France shifts to the right

The citizens of France expressed their profound dissatisfaction last night – loudly, clearly and unambiguously – in the second and final round of municipal (town hall) elections.   Fed up with the dithering François Hollande and his party’s broken promises, not to mention the inept handling of the multiple crises that have gripped the nation for far too long now – recession that lingers while other countries are on the upturn, persistently high unemployment (especially youth unemployment at 26.5 percent), factory closures, political scandals, corruption charges and tax hikes – electors demonstrated their animosity towards Hollande and his party by voting against the government or by not voting at all.

It should be noted that France is a harshly punitive society.

Among the top reasons given in a poll for why Hollande is unpopular: he hiked taxes, he lacks vision, he mishandled fiscal discipline, he didn’t push through structural reform and, overall, he lacks solutions strong enough to pull France out of crisis.

The right-wing National Front

Results from Sunday’s voting showed the anti-EU National Front party of Marine Le Pen (daughter of the party’s founder, Jean-Marie Le Pen) taking control of 14 towns across the country, plus one district in Marseille. The issues that underpinned the National Front’s victory in Henin-Beaumont, a depressed former coal mining town in the north of the country, are the same as those in the south: unemployment, poverty and crime, but also disillusionment with the perceived failures and cronyism of the existing political establishment, at local and national levels.

It is in the poorest cities with the highest crime, immigration and unemployment rates where the National Front presence is the highest:  the southern city of Beziers, for example: 16 percent of the workforce is unemployed and a third of the population lives with a net household income below €1,000 ($1,400) per month.

Back in Paris, the freshly-elected (Socialist) mayor of this city is a woman:  Anne Hildalgo, but no-one cares about gender. Man or woman, we just want someone competent to tackle some of the preoccupations of Parisians today:  the construction of additional and affordable housing, more day-care centers (crèches), fewer automobiles, reduced air pollution, more public toilets to discourage drunkards and partygoers from urinating in the streets, cleaner sidewalks….and all this without raising taxes.hollande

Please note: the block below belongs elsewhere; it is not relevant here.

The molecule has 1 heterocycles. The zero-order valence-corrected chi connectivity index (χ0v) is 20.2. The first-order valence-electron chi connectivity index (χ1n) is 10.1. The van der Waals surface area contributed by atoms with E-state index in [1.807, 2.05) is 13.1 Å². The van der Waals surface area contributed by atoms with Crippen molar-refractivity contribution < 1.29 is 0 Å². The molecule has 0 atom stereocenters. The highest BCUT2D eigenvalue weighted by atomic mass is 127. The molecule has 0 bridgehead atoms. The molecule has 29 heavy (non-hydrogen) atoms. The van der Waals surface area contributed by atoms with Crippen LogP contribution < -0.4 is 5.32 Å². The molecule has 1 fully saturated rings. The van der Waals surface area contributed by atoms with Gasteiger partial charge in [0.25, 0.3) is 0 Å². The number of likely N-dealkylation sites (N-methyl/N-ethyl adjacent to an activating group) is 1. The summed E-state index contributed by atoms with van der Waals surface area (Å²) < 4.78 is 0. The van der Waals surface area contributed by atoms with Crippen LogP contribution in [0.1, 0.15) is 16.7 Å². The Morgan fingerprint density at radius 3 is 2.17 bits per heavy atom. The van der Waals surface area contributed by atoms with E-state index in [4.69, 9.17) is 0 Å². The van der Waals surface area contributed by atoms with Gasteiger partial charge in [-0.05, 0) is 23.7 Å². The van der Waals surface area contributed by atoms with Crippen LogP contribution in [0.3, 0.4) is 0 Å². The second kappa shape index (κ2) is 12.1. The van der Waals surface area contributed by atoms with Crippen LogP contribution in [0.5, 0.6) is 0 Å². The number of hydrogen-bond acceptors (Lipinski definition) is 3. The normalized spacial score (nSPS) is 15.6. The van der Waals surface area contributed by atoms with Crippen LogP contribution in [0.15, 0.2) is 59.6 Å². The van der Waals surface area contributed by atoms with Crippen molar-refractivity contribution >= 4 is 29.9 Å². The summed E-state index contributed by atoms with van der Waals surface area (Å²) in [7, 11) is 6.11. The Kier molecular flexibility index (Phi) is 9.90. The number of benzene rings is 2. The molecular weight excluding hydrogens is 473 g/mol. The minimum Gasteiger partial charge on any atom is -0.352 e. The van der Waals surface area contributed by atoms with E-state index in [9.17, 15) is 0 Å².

beautiful music

Baroque music Marais 26 mars 2014 023

What better place to listen to 17th century music than in a 17th century church?  

On Wednesday night a friend and I went to the Church of Notre-Dame-des-Blancs-Manteaux in the Marais to listen to an exceptional concert organized by the Venetian Centre for Baroque Music.

I love baroque music.  And I love old churches.  To combine the two was sheer delight. And the old church (built between 1685-1690) – full of atmosphere and lit only by candles – was an acoustic marvel.

Baroque music Marais 26 mars 2014 014Baroque music Marais 26 mars 2014 010Baroque music Marais 26 mars 2014 018Baroque music Marais 26 mars 2014 022

I tried to videotape a segment of the concert, but there was not enough light.  I’m surprised that these photos came out.  Fortunately I found the same group of soloists on Youtube so that you too can listen to this sumptuous soothing music.  Marc-Antoine Charpentier is the name of the 17th-century composer whose concerto they are singing.  Enjoy.

Ensemble Correspondances, choir and orchestra – Sébastien Daucé, harpsichord, organ & direction

SOS pollution

paris-air-pollution-m

There we were last weekend, rejoicing in the glorious, windless, clement weather when instead we should have been deeply concerned.  Why?  Because that glorious weather is poisoning us.  According to Airparif, the pollution watchdog organization here, a third of the country is on maximum pollution alert caused by, among other factors, unseasonably warm weather. The average temperature this week is 19°C (66°F).  On March 12, 2013 the temperature in Paris was -1°C.